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Not all of Maine’s best birds are found along the coast. The ruffed grouse (Bonasa umbellus) is a year-round resident of the state’s deciduous and mixed woods. These birds are especially sought after in spring when they fluff up their dark neck ruffs and strut in courtship displays to attract mates.
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Woodpeckers are hardy birds, and the black-backed woodpecker (Picoides arcticus) is one of the hardiest to endure Maine’s brutal winters. These woodpeckers prefer the state’s northern coniferous forests, particularly forest edges and open, burned out areas.
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A year-round resident of mountain forests, the Canada jay (Perisoreus canadensis), formerly called the gray jay, is a clever corvid with a pale head. These birds stay in small family groups and often visit campgrounds and picnic areas to beg for handouts. They may even boldly approach birders to take treats from open hands.Continue to 17 of 25 below.
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The blue-headed vireo (Vireo solitarius) is a colorful songbird that prefers leafy forested habitats throughout Maine in the summer, where it tends to stay mid-level or higher up in the canopy. This can make seeing these vireos challenging, but their distinctive plumage pattern is a good clue to their identity.
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Cape May Warbler
One of the most boldly patterned warblers, the Cape May warbler (Dendroica tigrina) breeds in northern Maine’s spruce forests, which line the southern edge of its eastern breeding range. These are small but active birds, and are always worth seeing.
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A rare and confusing bird, the Bicknell’s thrush (Catharus bicknelli) is most easily identified by its range, which includes mountaintops with shorter trees in northwestern Maine. Look for this bird skulking in underbrush, feeding on insects, and singing its thin, rising song.
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Black-Throated Blue Warbler
Another colorful warbler, the black-throated blue warbler (Dendroica caerulescens) prefers to stay in leafy understory areas where its darker plumage blends with shadows. This bird is a summer visitor throughout Maine, and its comparatively sluggish behavior is another key trait for identification.Continue to 21 of 25 below.
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Despite its name, the Tennessee warbler (Vermivora peregrina) does not breed in Tennessee, but it does breed in northern and central Maine, the southernmost extent of its breeding range. Bogs, marshes, and clearing edges are this bird’s preferred habitats.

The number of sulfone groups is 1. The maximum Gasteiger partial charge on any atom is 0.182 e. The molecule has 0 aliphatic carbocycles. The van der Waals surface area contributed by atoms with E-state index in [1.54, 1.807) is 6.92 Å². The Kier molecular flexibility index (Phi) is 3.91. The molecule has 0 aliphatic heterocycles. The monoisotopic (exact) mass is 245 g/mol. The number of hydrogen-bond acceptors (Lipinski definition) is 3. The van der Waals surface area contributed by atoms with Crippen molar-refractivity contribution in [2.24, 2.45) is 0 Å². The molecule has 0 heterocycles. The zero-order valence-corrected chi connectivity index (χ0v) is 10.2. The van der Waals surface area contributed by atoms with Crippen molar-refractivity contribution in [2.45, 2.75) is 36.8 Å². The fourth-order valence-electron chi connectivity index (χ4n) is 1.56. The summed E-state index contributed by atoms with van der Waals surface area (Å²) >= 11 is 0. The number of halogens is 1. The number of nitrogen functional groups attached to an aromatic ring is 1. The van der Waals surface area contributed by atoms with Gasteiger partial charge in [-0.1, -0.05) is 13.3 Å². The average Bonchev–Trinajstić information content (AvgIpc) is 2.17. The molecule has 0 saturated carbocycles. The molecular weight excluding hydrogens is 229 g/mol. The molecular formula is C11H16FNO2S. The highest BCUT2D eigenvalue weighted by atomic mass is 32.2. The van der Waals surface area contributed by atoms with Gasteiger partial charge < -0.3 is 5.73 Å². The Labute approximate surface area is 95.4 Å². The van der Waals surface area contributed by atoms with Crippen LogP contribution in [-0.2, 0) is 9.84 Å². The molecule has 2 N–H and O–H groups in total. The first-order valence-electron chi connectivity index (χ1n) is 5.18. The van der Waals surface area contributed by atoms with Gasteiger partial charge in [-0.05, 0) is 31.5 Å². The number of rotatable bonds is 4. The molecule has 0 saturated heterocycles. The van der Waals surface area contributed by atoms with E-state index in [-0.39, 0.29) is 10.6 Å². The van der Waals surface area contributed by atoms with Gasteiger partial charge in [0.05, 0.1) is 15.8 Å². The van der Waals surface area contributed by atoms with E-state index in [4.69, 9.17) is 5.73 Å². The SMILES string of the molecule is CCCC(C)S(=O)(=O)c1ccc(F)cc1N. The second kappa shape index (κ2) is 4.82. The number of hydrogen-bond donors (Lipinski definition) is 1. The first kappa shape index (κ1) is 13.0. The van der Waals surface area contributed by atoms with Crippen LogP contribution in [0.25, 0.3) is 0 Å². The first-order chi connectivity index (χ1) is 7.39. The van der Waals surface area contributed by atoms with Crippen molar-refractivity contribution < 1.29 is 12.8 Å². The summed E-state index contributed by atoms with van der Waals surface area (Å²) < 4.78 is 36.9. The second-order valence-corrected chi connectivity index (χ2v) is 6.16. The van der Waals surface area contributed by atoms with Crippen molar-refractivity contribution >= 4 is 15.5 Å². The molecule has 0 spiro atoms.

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Maine’s spruce forests are the favorite habitat of the white-winged crossbill (Loxia leucoptera), where it uses its uniquely criss-crossed bill to pry seeds out of cones. This bird is found in Maine year-round but it will wander widely based on available food sources, particularly in winter.
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Most songbirds are less colorful in their non-breeding plumage, but the snow bunting (Plectrophenax nivalis) is more colorful when the snow flies. These small birds forage in large, active flocks, and are found in barren fields and along open shorelines in Maine throughout the winter.
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A European thrush, the fieldfare (Turdus pilaris) is a rare but regular winter vagrant to northeastern North America, including Maine. These birds are often found in mixed flocks with other thrushes, especially American robins, typically in woods and swamps.Continue to 25 of 25 below.
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While the black-capped chickadee (Poecile atricapillus) is widespread throughout much of North America, it’s special to see these active birds in Maine, where they are honored as the state bird. They are year-round Maine residents and are hardy birds that enjoy the state’s thick forests.
With so many great birds to see in Maine, it can be a fine destination for any birder. If a visit to the Pine Tree State isn't in your birding travel plans, however, try these other state-oriented bird photo galleries for inspiration in other places!